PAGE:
A concise and authoritative field guide to an exceptional natural laboratory, this title in the Classic Geology in Europe series is an essential companion for those visiting Iceland to observe the Earth in action. Rifting of the crust, volcanic eruptions and glacial activity are among a host of processes and features to be observed in this fascinating land.
Nowhere else on Earth is the volcanic and tectonic architecture of seafloor rifts better exposed. Large icecaps and extensive river systems grind down the volcanic pile at rapid rates, dispersing and forming thick sequences of sediments. These formations are further modified by the pounding waves of the North Atlantic causing intriguing landforms that exhibit an intricate balance between the construction and erosion of land. Iceland is the only part of the North Atlantic Large Igneous Province that is still active and the only place on Earth where the construction of such provinces can be observed directly. As such, it is a window into the formation of proto-continents early in the Earth’s history. For the past seven million years Iceland has been situated at the boundary of major air and ocean masses and has consequently been exposed to extreme climate changes. The effects of the climate on the rock-forming processes are clearly illustrated by diverse sedimentary and volcanic successions and by the wide range of volcanic landforms formed in sub-aqueous to sub-aerial environments; each succession reflecting the characteristics of internal and external processes.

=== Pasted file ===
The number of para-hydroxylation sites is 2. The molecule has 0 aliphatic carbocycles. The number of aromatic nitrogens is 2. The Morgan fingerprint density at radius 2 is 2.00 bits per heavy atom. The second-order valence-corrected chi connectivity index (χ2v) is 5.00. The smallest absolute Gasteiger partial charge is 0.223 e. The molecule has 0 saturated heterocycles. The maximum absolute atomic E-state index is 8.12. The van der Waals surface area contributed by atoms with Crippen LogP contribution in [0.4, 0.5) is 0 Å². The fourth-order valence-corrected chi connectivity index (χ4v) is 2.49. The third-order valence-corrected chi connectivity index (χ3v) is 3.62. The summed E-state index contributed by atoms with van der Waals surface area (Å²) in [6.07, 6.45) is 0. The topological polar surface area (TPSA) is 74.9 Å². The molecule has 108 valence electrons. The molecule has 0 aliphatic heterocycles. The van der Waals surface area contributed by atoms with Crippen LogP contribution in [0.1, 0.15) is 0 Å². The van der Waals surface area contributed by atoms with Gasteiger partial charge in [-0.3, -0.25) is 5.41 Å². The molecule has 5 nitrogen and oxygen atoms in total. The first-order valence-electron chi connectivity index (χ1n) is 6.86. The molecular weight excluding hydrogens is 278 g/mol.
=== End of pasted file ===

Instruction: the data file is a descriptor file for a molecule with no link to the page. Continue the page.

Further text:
Icelandic culture cannot be fully comprehended without understanding its geology. Thus the book will interest not only student, amateur and professional geologists but also others attracted by the natural environment and seeking a deeper understanding of what makes Iceland the unique place that it is.
About the Author
Thor Thordarson obtained his PhD at the University of Hawaii at Manoa. He is now at the Faculty of Earth Sciences, University of Iceland having worked previously at the University of Edinburgh, the University of Hawaii at Manoa, CSIRO in Western Australia, the IGNS Volcanology Group in New Zealand, and the Nordic Volcanological Institute, Reykjavík. Ármann Höskuldsson gained his PhD at l’Université Blaise Pascal, Clermont-Ferrand. He is now with the Institute of Earth Sciences, University of Iceland and was previously the Director of the South Iceland Institute of Natural History in Vestmannaeyjar.